Ultimately, this training aimed to spur and initialize sustained discussions towards the institutionalization of the National Framework regulating and implementing Heritage Impact Assessments (HIAs) as well as the harmonization of the HIAs with other existing impact assessment typologies such as Archaeological Impact Assessments and Environmental Impact Assessments, based on the tenets established by the international community in consonance with the laws of the Philippines.
LI Hong, ZHANG Yiwen, WHITRAP Shanghai
In order to improve the quality of its capacity-building activities, WHITRAP and NCCA get feedback from the participants. The evaluation notably concerns the following aspects: general organization of the course, course content, technical implementation, recommendations and course follow-up. Each aspect is assessed through grading (the highest score is 5) and comments. Below is summarized the outcome of the evaluation form of the activity of "Impact Assessments for World Heritage in the Philippines" in 2022.
General Organization: Participants are satisfied with the overall organization of the course; all the items get the score above 4. While participants are expected to more case studies on Southeast Asian World Heritage Sites.
Fig 5. Evaluation of the General Organization of the Course
Source: WHITRAP Shanghai
Fig 6. Evaluation of the General Organization of the Workshop
Source: WHITRAP Shanghai
Course Content: the courses fully demonstrate
the process and methods of World Heritage Impact Assessment through the updated Guidance and three tools. Notably, participants are well equipped to identify the values and attributes of heritages from existing materials and classify them for subsequent impact assessment. But at the same time, participants suggest to have more open time to discussion regarding local challenges, especially in the Philippines settings.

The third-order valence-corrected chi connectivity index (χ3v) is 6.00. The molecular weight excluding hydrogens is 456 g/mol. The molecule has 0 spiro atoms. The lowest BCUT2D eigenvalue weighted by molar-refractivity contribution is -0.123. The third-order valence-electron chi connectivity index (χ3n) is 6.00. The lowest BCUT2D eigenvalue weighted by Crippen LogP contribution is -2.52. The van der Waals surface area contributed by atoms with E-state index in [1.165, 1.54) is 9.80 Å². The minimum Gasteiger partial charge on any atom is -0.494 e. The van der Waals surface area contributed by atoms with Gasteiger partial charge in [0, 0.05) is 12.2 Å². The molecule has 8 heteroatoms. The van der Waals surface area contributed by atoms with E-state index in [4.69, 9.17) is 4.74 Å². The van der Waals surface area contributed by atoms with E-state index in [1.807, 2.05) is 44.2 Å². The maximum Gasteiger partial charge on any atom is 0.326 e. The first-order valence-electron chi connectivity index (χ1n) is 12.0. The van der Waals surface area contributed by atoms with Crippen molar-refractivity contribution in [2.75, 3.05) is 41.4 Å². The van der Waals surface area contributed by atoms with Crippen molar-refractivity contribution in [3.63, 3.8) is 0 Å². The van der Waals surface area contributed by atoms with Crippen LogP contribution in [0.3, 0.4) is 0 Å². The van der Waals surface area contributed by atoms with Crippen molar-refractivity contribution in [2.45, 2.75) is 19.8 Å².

Fig 7. Evaluation of the Course Content
Source: WHITRAP Shanghai
due to the pandemic, a package of online software is prepared for presentations and communications, and these software function well for all participants during the training. Although a small number of our participants occasionally encounter network issues, the whole training runs favorably and efficiently with the help of the online software.
participants are satisfied that the resource persons present impact assessment process and related issues in a way that is clear and intelligible. Some of the participants suggest to improve the realistic applicability for the Philippine context, especially for the actual state of empowerment of stakeholders, realistic organizational and so on. Local stakeholders and practitioners of impact assessments in the Philippines could share their own challenges as well as their best practices with resource speakers guiding the discussion or offering advice whenever applicable.
almost all participants would like to share the course materials to their supervisors and colleagues. They would like to stay updated on the courses and activities related to HIA as well as management and monitoring of World Heritage properties. A number of participants share with us the projects they are working on, and they believe that what they learned in the course can be applied to their work and be helpful in the future practices.